And fortunately India is a vegetarian-country. I see your Hyderabadi Mutton Biryani, I raise my North Indian Rajma Chawal!

I used to find those “Looking for a homely, brahmin, vegetarian’ classifieds extremely ridiculous and in bad taste, till I realised that for all that, they actually made sense. The fact that you could bond over food is no revelation. So it’s natural that people who can enjoy a meal together (and share it) would tend to enjoy their company a taaad more?

That said, part of growing up is appreciating that people have a right to their food choices, just like you do yours, taste buds may trump over conscientiousness and animals/birds/other less-advanced species of life would continue to be subjugated by us, the human race because we have a superior brain and the ability to use it to our advantage. I have stepped back from preaching people to ‘go vegetarian’ to simply resigning myself to take solace in a classic non-vegetarian argument “that humans are at the top of the food chain and who are we to disturb it?” That 200 or 2000 people being or turning vegetarian is not going to reduce the suffering of the million other animals that still will live a painful life and die a painful death to please platters across the world. And that being a vegetarian is not the complete solution to end animal cruelty but rather stop doing anything that harms an animal in the process. (Including wearing a silk tie, or enjoying mosquitoes for company by not annihilating them with a mortein)
What I don’t buy is when non vegetarians retort with a “If you think killing animals is cruel, why is it okay to kill plants for food”. If the scale to measure ‘animals and plants’ suffering is the same, why’s it different for humans? Why is it an ‘animals vs plants’ argument, and not an ‘animals vs humans’. My point is if it’s the justification to killing animals for food is killing plants for food, then why can’t human beings kill other human beings and be exempted from the sin on the rationale that even animals are killed every single day?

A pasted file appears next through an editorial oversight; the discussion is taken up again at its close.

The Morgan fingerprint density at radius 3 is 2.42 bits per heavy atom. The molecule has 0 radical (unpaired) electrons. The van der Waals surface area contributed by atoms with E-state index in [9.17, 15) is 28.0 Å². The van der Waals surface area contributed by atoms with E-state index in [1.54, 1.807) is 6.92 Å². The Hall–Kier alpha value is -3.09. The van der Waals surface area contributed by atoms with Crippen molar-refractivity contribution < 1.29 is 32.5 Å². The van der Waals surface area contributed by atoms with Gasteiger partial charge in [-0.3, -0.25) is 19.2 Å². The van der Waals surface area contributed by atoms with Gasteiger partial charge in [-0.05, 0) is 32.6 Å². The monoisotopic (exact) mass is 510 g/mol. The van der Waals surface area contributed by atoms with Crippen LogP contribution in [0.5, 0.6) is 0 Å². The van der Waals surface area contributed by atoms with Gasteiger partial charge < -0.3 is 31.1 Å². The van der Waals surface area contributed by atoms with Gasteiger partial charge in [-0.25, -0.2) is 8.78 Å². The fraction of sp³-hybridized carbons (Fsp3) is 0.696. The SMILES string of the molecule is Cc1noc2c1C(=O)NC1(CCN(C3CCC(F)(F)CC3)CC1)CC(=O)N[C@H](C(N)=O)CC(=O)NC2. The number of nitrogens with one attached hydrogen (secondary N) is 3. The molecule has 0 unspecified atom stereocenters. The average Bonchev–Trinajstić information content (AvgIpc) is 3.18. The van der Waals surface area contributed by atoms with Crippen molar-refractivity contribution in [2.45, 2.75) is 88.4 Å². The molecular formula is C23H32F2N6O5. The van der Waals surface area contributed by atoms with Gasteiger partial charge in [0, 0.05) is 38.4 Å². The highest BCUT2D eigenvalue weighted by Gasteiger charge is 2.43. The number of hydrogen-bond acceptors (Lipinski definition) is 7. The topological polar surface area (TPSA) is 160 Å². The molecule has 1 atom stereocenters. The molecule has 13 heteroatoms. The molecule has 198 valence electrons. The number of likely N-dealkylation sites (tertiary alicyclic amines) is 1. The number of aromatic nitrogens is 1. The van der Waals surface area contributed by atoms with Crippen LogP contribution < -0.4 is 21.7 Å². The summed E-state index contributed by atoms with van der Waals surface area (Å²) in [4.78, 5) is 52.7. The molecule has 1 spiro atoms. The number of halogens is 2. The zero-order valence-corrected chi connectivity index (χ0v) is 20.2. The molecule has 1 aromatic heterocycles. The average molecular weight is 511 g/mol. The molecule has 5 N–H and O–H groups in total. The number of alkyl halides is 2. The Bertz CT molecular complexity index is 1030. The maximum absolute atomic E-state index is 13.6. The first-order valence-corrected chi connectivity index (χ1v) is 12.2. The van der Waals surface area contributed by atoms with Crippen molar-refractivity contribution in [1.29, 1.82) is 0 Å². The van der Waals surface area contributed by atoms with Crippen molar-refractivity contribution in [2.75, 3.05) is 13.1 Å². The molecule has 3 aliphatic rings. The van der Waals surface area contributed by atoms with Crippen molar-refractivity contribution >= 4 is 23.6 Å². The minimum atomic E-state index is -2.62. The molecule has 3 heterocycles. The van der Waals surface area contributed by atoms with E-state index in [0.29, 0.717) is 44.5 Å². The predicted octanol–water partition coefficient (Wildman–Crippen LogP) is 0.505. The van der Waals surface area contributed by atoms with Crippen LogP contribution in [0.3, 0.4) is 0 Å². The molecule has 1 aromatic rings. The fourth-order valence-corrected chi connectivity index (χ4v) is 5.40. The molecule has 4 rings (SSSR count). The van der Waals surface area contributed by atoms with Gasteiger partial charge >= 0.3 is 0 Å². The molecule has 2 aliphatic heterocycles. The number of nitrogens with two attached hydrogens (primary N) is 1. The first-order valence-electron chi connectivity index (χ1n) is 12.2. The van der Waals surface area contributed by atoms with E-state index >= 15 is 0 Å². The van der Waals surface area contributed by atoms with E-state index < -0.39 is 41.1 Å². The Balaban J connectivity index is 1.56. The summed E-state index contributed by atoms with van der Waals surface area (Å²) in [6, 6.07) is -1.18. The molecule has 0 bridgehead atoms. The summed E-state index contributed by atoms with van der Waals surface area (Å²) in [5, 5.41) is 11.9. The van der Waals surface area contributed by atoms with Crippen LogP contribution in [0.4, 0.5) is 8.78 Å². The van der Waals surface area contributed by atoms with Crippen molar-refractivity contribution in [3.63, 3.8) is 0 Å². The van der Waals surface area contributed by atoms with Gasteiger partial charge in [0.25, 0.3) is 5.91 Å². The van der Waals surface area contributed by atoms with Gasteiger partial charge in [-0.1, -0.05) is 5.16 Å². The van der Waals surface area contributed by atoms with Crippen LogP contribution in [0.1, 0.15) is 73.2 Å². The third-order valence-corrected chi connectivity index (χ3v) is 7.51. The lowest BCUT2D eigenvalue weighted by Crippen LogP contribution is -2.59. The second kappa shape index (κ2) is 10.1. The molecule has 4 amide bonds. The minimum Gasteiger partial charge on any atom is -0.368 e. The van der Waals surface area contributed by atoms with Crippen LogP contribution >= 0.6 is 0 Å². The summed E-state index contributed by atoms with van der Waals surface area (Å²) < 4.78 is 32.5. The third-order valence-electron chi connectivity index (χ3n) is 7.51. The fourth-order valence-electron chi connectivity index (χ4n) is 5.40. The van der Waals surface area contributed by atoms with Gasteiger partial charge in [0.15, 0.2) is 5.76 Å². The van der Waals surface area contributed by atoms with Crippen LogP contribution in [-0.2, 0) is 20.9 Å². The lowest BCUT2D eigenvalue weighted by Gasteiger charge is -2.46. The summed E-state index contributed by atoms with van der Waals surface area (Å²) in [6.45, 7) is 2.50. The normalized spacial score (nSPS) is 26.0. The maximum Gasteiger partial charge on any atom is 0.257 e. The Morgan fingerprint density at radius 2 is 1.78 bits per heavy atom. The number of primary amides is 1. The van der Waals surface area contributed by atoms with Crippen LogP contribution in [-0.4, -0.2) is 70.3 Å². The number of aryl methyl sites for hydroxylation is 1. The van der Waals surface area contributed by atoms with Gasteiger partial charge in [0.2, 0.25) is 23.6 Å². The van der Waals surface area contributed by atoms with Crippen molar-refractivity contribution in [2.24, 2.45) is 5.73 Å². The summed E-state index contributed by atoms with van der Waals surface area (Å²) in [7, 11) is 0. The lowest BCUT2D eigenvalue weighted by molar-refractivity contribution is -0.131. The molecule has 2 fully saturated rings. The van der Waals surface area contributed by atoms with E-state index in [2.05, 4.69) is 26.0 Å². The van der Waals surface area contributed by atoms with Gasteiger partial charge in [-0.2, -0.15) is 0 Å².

How say, hypothetically speaking, that a contract killer who makes a living off killing (heh), any worse off than a person who kills a cow for a living? That cow has a family to feed too!  Aint we supposed to measure all life forms on the same scale going by the ‘plants=animals’ analogy? 

The fact is we are people of convenience. We can kill for food, hunt for sport, skin for leather, and torture for transport, but the moment a cruelty of a much lesser degree is inflicted on a human being, we are sinners. Our hypocritical stand is our basis of our humanitarian movements.

By all means, enjoy that Tandoori chicken or the vegan sushi. I don’t judge people for their eating habits. (well except, when you make us vegetarians split the dinner bill equally. That’s just plain mean) But as PETA would say it, know what you’re eating, make informed choices, and argue against a vegetarian, knowing that they are the ones who’ve made a sacrifice, of their palate, of their eating options, just to allow for some compassion into their lives, however indirectly. If you are a vegetarian on ethical grounds, make sure that the ethicalness pervades all forms of life and not just animals. Hitting your wife/children/husband( Go girl!) or wronging a person in any other way whilst maintaining a ‘strict vegetarian diet’ is barely any karma in my book.

Eat well. Judge even better.

You may also like...

Leave a Reply

Your email address will not be published.